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Islamic funds seek socially responsible roadmap


´╗┐May 31 The Islamic investment sector can widen its customer base by adopting a socially responsible model, according to industry experts, but distribution channels, a sophisticated investor base and incentive schemes need to be enhanced first. The links between Islamic finance and socially responsible investments (SRI) are not new, but the former needs a similar transformation which brought SRI into the mainstream."The common synergy between the two investor classes should be exploited," said Lynette D'Souza, head of investment strategies group at Saudi-based NCB Capital, at an Islamic conference held in Manama last week. This can lead to greater economies of scale, she added. Islamic banks are keen to build such scale in order to reverse downward trends in efficiency and profitability, according to an April report by A. T. Kearney. Islamic finance, with strong roots in the Middle East and Southeast Asia, adheres to religious principles which forbid investing in gambling, tobacco and alcohol. This resembles the screening methodology used by the SRI industry, which has strongholds in North America and Europe. The limited geographical overlap has caused problems for Islamic banks with little international distribution capability, frustrating both established and new fund managers seeking critical mass to make their products economically viable.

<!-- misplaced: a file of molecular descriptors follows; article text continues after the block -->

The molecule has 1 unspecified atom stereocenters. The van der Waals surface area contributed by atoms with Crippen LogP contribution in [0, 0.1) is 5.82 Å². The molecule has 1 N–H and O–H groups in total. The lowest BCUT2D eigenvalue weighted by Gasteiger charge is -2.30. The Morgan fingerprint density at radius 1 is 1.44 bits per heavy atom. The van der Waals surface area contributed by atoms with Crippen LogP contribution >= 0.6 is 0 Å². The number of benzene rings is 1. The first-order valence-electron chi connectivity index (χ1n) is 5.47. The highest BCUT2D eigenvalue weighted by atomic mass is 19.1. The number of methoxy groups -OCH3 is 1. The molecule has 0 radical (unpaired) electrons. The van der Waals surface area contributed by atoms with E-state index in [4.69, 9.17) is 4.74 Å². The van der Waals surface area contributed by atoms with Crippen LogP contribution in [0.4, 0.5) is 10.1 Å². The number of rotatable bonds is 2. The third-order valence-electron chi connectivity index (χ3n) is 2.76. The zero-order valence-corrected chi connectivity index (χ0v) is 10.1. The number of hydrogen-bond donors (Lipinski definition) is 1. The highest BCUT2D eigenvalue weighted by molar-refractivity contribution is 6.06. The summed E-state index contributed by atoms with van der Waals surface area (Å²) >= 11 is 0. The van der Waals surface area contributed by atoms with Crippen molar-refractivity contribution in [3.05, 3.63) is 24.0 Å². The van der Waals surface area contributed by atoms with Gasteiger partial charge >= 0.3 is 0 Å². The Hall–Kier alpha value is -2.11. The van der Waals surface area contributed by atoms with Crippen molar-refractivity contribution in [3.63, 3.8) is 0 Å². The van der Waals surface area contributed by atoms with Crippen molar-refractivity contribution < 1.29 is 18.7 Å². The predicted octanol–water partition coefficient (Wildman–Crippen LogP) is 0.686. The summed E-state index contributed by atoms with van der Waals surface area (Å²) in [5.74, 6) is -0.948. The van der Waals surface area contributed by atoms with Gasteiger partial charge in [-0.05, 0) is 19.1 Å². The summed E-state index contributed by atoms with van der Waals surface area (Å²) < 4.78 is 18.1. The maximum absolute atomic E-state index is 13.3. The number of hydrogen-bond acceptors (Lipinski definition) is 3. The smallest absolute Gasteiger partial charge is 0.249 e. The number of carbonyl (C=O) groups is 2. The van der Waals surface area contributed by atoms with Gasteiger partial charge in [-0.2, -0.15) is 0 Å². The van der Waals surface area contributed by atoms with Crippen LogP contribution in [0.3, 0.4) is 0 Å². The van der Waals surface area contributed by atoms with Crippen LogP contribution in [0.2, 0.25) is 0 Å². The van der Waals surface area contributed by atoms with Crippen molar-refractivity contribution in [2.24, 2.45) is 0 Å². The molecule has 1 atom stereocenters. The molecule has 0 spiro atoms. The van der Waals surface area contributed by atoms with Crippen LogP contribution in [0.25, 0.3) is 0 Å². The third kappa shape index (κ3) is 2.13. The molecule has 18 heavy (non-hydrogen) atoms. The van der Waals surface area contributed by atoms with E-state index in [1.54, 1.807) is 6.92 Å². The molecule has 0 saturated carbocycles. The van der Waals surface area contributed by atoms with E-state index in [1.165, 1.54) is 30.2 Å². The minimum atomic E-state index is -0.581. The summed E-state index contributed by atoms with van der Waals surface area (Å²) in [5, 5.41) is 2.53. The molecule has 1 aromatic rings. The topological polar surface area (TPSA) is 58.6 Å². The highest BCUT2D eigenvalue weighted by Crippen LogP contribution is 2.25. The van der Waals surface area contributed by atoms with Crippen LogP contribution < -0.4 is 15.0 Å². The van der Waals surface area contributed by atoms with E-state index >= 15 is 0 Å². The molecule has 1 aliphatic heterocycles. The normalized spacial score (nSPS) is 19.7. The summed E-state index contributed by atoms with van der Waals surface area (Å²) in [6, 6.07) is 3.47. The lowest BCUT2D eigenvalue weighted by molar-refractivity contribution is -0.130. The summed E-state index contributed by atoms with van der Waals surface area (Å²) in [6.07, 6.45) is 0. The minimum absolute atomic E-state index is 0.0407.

DISCRETION AND INCENTIVES Assets in Islamic funds, estimated at $58 billion, have marginally changed in the last two years reaching a ceiling of 800 products."The industry can break out of these figures by going cross-border," said Sohail Jaffer, deputy chief executive at Dubai-based FWU Global Takaful Solutions. But managers need to get their "international marketing act" together, he said. Fund houses such as AmInvestment, NCB, and Al Rajhi have sought distribution using UCITS, a passport for investment products, with mixed results. Instead of a regional canvas, they "should focus on two or three markets", Jaffer said.